Becky Hammon and Dawn Staley were literally right there.
But, instead of making history by being the first NBA team to hire a woman as their head coach, the Portland Trail Blazers chose to form point guard Chauncy Billups — and he led them to one of the worst seasons in franchise history.
This is what misogyny looks like.
On a day — Tuesday, Sept. 20 — when Hammon and the Las Vegas Aces will hold their championship parade on The Strip in Sin City, it’s a great time to remind folks just how bad Portland screwed this up. There were only five teams that had a worse record than the Trail Blazers last season, as they only won two of their last 23 games. And yes, the team lost Damian Lillard in January to a season-ending injury, as well as trading away their second-best player in CJ McCollum to New Orleans. But how do you explain going 27-55 with a rookie head coach when the two candidates you passed on cut down nets this year?
The answer is a simple one: Making dumb decisions is just what this franchise likes to do.
In 1984, this was the team that took Sam Bowie over Michael Jordan in the draft. And don’t give me that “But they already had Clyde Drexler” excuse. You make it work.
In 2007, this was the team that took Greg Oden over Kevin Durant in the draft. And don’t give me that “But, we still thought you needed a big man to win” excuse. It was clear as day that Durant was a transcendent talent.
And in 2021, this was the team that thing Billups over Hammon and Staley to be their head coach. And don’t give me that “but, he has experience in NBA locker rooms” excuse. The Trail Blazers hired Billups when he only had one year as an assistant as the lone coaching experience on his resume compared to the eight seasons that Hammon spent on the San Antonio Spurs staff.
There’s also the drama that still hangs over Billups.
“Jason (Quick from The Athletic), we appreciate your question, we’ve addressed this. It’s been asked and answered so happy to move on to the next question here,” a Trail Blazers employee said as he cut off a reporter’s follow-up question to Billups during his introductory press conference.
Billups faced a sexual assault allegation in 1997. And before the Trail Blazers shut down any questions about it, Billups took to the mic to say that the situation “(has) impacted every decision that I make, you know, it really has. It’s shaped me in some unbelievable ways.” And after former Trail Blazers General Manager Neil Olshey — who was fired in December of 2021 due to reports that he created a toxic work environment within the organization — told reports to “take our word” on the team’s “thorough investigation” into the matter, it was reported the team never contacted Billups’ accuser or got statements from other key figures from the investigation.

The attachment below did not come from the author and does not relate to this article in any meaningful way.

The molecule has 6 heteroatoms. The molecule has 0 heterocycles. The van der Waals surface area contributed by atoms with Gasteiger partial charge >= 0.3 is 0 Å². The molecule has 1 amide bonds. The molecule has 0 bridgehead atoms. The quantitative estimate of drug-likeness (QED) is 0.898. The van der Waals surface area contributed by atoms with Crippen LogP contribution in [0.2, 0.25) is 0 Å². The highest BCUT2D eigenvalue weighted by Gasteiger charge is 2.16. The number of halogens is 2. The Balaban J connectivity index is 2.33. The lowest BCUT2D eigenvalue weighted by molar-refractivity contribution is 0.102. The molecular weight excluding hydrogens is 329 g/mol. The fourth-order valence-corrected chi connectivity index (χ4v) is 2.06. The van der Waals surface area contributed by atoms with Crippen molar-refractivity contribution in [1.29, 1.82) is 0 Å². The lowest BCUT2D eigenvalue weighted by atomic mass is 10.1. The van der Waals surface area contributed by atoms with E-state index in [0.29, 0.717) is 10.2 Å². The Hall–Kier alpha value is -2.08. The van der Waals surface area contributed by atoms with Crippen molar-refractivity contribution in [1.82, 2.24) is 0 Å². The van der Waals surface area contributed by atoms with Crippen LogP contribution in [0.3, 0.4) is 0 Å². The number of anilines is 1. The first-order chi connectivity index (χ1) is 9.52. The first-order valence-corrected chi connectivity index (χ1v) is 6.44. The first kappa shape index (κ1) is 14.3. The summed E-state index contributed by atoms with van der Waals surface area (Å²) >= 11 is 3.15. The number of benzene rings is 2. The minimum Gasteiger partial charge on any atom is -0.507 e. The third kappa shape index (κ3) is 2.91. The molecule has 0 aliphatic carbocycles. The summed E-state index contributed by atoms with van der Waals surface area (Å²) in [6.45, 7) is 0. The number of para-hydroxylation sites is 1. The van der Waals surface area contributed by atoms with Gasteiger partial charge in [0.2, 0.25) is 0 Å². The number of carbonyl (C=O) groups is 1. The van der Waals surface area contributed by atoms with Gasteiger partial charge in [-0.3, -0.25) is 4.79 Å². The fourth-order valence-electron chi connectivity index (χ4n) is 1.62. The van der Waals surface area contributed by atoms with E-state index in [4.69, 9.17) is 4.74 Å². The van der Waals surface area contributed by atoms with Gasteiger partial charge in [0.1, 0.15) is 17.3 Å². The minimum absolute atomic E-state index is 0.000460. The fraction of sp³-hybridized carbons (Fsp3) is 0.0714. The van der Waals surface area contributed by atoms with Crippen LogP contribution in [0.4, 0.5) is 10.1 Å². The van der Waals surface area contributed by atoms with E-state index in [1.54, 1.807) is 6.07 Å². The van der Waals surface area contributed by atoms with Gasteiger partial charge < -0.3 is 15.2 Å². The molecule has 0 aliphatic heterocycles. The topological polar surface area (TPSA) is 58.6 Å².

Incompetence is as much a part of this franchise’s DNA as is their bad decision-making.
“I come with a lot of credentials,” Staley told the New York Times in June of last year. “I surely have the confidence. I surely can stand in front of men and lead them. First Team All-Stars. MVPs. I’m OK with that.” Since Staley said that — and when Billups was hired — she’s won an Olympics gold medal as the head coach of Team USA and the 2021 Women’s NCAA Tournament, making her the first Black coach — of any gender — to win multiple championships at the highest level of college basketball.
And in terms of Hammon? Well, on top of leading the Aces to their first WNBA title in her first season as a head coach, the highest-paid coach in the league got a chance to show people that she was a star after being repeatedly passed over for NBA jobs.
“Every hard thing that I’ve gone through has built something in me that I’ve needed down the road, and even though it sucks in the moment to not to be picked or to get hurt or whatever it might be, the hard stuff builds stuff in you that’s necessary for life and you’ll use it down the road. It may not feel like it in that moment,” she said after the Aces defeated the Connecticut Sun, 3-1, in the WNBA Finals.
“For me, it’s not really about proving other people wrong, it’s about proving myself right.”
The Portland Trail Blazers keep getting it wrong. And for a franchise that has messed things up so many times in the past, you would have thought that they would have tried to change their misfortunes by hiring Staley or Hammon after bringing them in for interviews. But, they did what they always do and chose wrong by sticking with the “safe choice.”
Don’t be surprised if you see Dawn Staley at the Las Vegas Aces parade on Tuesday, as she’ll more than likely be on hand to celebrate with A’ja Wilson — her former star player. And in a moment in which women will be drinking in celebration — and being celebrated for their coaching excellence — the powers that be in Portland will probably just be drinking their sorrows away, again.